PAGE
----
By steamboat from Vienna to Constantinople

Date: 30 March - 29 April
Venue:  Hungarian Cultural Institute Bucharest
Bucharest, Gina Patrichi street 8.

Exhibition on the history of navigation on the Danube will be opened jointly on March 30 in the Romanian capital by the Hungarian Cultural Institute Bucharest and the Hungarian Museum of Science, Technology and Transport.

photo: Fortepan

photo: Fortepan

The exhibition presents the transport and economic relations along the Danube, that began to develop as a result of the new routes opened during the 19th century. Visitors can get an idea of the region’s connections to the Danube and the sea, the establishment of the Vienna-Constantinople steamboat services and the economic growth of the settlements along the waterway.

The exhibition recalls how efforts by Count István Széchenyi to develop Hungarian trade madethe section of the Danube between Ómoldova (Moldova Veche) and Szörényvár (Drobeta-Turnu Severin) in present-day Romania navigable. By means of contemporary documents, visitors may learn how international steamboat passengers experienced their voyage to the “East,” a central element of which was the passage through the Great Kazan and Iron Gates gorges. One of the most valuable objects in the exhibition is the ship model of the Corvin steamer, which is more than a hundred-year-old.. In the pre-World War I period, the ship made regular trips between the Romanian and Bulgarian ports of the Black Sea and Istanbul, regularly transporting goods from Budapest through the Iron Gates gorge.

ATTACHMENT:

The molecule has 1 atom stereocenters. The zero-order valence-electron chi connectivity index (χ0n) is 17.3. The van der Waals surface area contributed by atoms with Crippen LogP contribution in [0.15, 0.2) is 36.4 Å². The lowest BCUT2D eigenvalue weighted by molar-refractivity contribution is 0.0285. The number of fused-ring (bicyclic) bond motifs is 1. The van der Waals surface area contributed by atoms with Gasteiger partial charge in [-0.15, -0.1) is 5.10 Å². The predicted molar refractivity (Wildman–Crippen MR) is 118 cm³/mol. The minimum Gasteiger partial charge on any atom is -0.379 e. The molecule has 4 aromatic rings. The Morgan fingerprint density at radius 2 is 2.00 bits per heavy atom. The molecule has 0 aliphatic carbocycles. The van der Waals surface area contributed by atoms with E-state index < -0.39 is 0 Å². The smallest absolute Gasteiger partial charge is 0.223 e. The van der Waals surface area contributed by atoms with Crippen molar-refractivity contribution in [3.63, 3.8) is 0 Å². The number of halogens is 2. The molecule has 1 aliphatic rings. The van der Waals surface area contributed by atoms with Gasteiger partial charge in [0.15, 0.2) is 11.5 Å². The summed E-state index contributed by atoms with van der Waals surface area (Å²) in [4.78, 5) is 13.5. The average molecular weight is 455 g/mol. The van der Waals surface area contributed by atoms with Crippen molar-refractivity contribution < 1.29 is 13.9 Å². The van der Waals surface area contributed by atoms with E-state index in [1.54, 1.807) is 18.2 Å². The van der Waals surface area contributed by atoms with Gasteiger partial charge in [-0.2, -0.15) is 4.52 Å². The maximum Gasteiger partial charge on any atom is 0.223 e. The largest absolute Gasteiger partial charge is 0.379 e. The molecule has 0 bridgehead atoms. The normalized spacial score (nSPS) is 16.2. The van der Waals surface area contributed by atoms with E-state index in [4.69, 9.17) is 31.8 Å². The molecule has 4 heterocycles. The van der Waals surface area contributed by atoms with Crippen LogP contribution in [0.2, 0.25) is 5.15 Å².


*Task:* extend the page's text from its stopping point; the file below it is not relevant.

Gábor Zsigmond, director of the Hungarian Museum of Science, Technology and Transport, and Constantin Ardeleanu, professor at the University of Dunărea de Jos in Galaţi expert on the history of navigation on the Danube, will speak at the opening of the exhibition on Tuesday.

The exhibition, previously presented in Istanbul and Stuttgart, can be visited until 5 May at the Hungarian Cultural Institute Bucharest. After that, it will also be exhibited in other settlements along the Danube in Romania, such as Drobeta-Turnu Severin, Galați and Tulcea.